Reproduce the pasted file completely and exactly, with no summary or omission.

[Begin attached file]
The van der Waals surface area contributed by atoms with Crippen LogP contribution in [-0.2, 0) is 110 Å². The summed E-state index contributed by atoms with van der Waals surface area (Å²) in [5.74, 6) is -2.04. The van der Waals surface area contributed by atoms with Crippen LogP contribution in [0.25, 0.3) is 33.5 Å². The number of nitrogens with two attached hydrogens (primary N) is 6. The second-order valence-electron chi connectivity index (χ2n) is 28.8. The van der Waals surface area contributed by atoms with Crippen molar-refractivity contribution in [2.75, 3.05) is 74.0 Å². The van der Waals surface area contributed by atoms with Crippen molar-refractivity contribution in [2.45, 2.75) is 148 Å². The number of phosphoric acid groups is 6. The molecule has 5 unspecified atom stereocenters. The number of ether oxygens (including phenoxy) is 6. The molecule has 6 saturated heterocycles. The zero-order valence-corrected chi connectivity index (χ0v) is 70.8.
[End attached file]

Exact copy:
The van der Waals surface area contributed by atoms with Crippen LogP contribution in [-0.2, 0) is 110 Å². The summed E-state index contributed by atoms with van der Waals surface area (Å²) in [5.74, 6) is -2.04. The van der Waals surface area contributed by atoms with Crippen LogP contribution in [0.25, 0.3) is 33.5 Å². The number of nitrogens with two attached hydrogens (primary N) is 6. The second-order valence-electron chi connectivity index (χ2n) is 28.8. The van der Waals surface area contributed by atoms with Crippen molar-refractivity contribution in [2.75, 3.05) is 74.0 Å². The van der Waals surface area contributed by atoms with Crippen molar-refractivity contribution in [2.45, 2.75) is 148 Å². The number of phosphoric acid groups is 6. The molecule has 5 unspecified atom stereocenters. The number of ether oxygens (including phenoxy) is 6. The molecule has 6 saturated heterocycles. The zero-order valence-corrected chi connectivity index (χ0v) is 70.8.